Next curl is used to download and run n-install which installs the Node.js version manager and updates Node.js and NPM to the latest versions.

curl -L https://git.io/n-install | bash

A reboot is required after upgrading Node.  Afterwards, use curl to install a dependency manager called Yarn which facilitates creating React apps.  Another reboot will be required after installing Yarn.

curl -o- -L https://yarnpkg.com/install.sh | bash

The easiest way to get started with React is by using yarn create react-app.

yarn create react-app YOUR-APP-NAME

The create react-app starter-kit, generates a React.js application and does not require any build configuration.  There is no need to mess around with WebPack or Babel.  Everything gets pre-configured for you and you can just start writing code.  There is also a development server that automatically refreshes when the code is edited.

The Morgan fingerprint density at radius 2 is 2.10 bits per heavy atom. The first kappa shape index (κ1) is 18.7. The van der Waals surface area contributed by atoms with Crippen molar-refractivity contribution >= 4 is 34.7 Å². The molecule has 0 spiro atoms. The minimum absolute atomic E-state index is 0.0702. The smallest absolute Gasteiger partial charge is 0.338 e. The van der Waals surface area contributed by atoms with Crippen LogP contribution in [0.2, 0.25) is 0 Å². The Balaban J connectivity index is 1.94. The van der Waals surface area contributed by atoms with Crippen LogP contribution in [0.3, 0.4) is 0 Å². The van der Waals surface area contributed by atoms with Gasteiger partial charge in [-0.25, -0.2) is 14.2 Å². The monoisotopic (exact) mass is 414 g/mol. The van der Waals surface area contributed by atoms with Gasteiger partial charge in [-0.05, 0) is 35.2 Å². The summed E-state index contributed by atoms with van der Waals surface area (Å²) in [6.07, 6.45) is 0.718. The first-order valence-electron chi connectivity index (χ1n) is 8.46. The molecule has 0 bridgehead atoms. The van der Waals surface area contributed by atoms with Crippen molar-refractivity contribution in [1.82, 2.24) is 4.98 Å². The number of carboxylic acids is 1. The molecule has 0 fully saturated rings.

To download the React repo for this tutorial use git clone.  Next change into the downloaded folder and use Yarn to install and start.

git clone https://github.com/rdagger/React-WebSocket-Client-DS18b20.git
cd React-WebSocket-Client-DS18b20
yarn install
yarn start

Here’s the React app displaying the temperature sensor data.
React App
The LoBo build also has support for the DHT22 temperature/humidity sensor.  Here’s sample code to poll the DHT22 sensor:

from machine import DHT, Pin
pin = 23
dht = DHT(Pin(pin), DHT.DHT2X)
result, temperature, humidity = dht.read()
if not result:
    print('{0}°C {1}%'.format(temperature, humidity))

Resources for learning React, MobX and MobX State Tree:

Ten minute introduction to MobX and React
Manage Application State with Mobx-state-tree


My GitHub Repo.
React Liquid Gauge Component.
Water Level Sensor Code.